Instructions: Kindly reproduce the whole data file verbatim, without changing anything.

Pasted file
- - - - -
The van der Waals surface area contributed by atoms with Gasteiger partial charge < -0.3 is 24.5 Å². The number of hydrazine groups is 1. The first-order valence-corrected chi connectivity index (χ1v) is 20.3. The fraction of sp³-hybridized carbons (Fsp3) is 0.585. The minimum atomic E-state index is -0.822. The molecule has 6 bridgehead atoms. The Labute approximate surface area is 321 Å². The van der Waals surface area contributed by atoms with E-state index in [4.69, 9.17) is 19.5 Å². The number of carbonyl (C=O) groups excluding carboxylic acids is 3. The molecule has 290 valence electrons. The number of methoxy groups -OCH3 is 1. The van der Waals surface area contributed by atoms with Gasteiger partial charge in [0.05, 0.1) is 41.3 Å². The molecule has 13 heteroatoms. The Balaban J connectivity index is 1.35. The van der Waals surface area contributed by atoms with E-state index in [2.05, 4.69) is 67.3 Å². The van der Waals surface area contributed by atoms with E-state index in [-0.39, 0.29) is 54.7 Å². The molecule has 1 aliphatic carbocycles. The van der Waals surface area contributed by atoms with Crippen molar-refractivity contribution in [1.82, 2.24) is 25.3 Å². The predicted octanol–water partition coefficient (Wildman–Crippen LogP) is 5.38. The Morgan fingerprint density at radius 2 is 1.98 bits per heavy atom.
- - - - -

The van der Waals surface area contributed by atoms with Gasteiger partial charge < -0.3 is 24.5 Å². The number of hydrazine groups is 1. The first-order valence-corrected chi connectivity index (χ1v) is 20.3. The fraction of sp³-hybridized carbons (Fsp3) is 0.585. The minimum atomic E-state index is -0.822. The molecule has 6 bridgehead atoms. The Labute approximate surface area is 321 Å². The van der Waals surface area contributed by atoms with E-state index in [4.69, 9.17) is 19.5 Å². The number of carbonyl (C=O) groups excluding carboxylic acids is 3. The molecule has 290 valence electrons. The number of methoxy groups -OCH3 is 1. The van der Waals surface area contributed by atoms with Gasteiger partial charge in [0.05, 0.1) is 41.3 Å². The molecule has 13 heteroatoms. The Balaban J connectivity index is 1.35. The van der Waals surface area contributed by atoms with E-state index in [2.05, 4.69) is 67.3 Å². The van der Waals surface area contributed by atoms with E-state index in [-0.39, 0.29) is 54.7 Å². The molecule has 1 aliphatic carbocycles. The van der Waals surface area contributed by atoms with Crippen molar-refractivity contribution in [1.82, 2.24) is 25.3 Å². The predicted octanol–water partition coefficient (Wildman–Crippen LogP) is 5.38. The Morgan fingerprint density at radius 2 is 1.98 bits per heavy atom.